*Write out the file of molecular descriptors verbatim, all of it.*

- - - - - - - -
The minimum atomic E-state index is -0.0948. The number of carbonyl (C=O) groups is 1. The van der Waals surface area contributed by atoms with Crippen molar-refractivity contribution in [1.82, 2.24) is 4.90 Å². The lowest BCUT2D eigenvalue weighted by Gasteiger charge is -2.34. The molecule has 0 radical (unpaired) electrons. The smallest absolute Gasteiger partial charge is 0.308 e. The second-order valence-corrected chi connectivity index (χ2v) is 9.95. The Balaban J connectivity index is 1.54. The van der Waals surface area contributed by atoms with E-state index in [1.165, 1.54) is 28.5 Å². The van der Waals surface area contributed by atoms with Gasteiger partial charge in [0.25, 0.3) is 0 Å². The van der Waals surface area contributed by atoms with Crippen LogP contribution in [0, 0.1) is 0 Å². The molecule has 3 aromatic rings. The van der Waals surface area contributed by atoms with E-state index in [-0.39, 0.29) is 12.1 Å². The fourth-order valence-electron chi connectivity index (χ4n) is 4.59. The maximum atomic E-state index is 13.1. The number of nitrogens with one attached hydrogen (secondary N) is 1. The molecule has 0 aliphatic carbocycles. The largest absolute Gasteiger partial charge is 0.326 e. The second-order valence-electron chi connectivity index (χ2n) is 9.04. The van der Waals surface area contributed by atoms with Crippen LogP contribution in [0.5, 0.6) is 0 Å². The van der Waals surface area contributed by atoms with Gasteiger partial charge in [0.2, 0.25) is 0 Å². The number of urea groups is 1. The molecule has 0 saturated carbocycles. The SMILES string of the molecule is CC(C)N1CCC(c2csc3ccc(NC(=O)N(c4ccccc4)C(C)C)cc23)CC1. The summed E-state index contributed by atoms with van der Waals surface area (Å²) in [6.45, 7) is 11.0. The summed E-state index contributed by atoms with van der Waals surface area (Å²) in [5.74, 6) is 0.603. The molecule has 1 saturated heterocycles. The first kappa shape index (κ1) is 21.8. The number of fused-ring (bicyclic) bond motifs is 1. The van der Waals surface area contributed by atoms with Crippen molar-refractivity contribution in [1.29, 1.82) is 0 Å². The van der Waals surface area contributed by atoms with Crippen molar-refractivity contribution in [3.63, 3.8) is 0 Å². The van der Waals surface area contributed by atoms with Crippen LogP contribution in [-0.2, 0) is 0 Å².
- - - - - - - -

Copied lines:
The minimum atomic E-state index is -0.0948. The number of carbonyl (C=O) groups is 1. The van der Waals surface area contributed by atoms with Crippen molar-refractivity contribution in [1.82, 2.24) is 4.90 Å². The lowest BCUT2D eigenvalue weighted by Gasteiger charge is -2.34. The molecule has 0 radical (unpaired) electrons. The smallest absolute Gasteiger partial charge is 0.308 e. The second-order valence-corrected chi connectivity index (χ2v) is 9.95. The Balaban J connectivity index is 1.54. The van der Waals surface area contributed by atoms with E-state index in [1.165, 1.54) is 28.5 Å². The van der Waals surface area contributed by atoms with Gasteiger partial charge in [0.25, 0.3) is 0 Å². The van der Waals surface area contributed by atoms with Crippen LogP contribution in [0, 0.1) is 0 Å². The molecule has 3 aromatic rings. The van der Waals surface area contributed by atoms with E-state index in [-0.39, 0.29) is 12.1 Å². The fourth-order valence-electron chi connectivity index (χ4n) is 4.59. The maximum atomic E-state index is 13.1. The number of nitrogens with one attached hydrogen (secondary N) is 1. The molecule has 0 aliphatic carbocycles. The largest absolute Gasteiger partial charge is 0.326 e. The second-order valence-electron chi connectivity index (χ2n) is 9.04. The van der Waals surface area contributed by atoms with Crippen LogP contribution in [0.5, 0.6) is 0 Å². The van der Waals surface area contributed by atoms with Gasteiger partial charge in [0.2, 0.25) is 0 Å². The number of urea groups is 1. The molecule has 0 saturated carbocycles. The SMILES string of the molecule is CC(C)N1CCC(c2csc3ccc(NC(=O)N(c4ccccc4)C(C)C)cc23)CC1. The summed E-state index contributed by atoms with van der Waals surface area (Å²) in [6.45, 7) is 11.0. The summed E-state index contributed by atoms with van der Waals surface area (Å²) in [5.74, 6) is 0.603. The molecule has 1 saturated heterocycles. The first kappa shape index (κ1) is 21.8. The number of fused-ring (bicyclic) bond motifs is 1. The van der Waals surface area contributed by atoms with Crippen molar-refractivity contribution in [1.29, 1.82) is 0 Å². The van der Waals surface area contributed by atoms with Crippen molar-refractivity contribution in [3.63, 3.8) is 0 Å². The van der Waals surface area contributed by atoms with Crippen LogP contribution in [-0.2, 0) is 0 Å².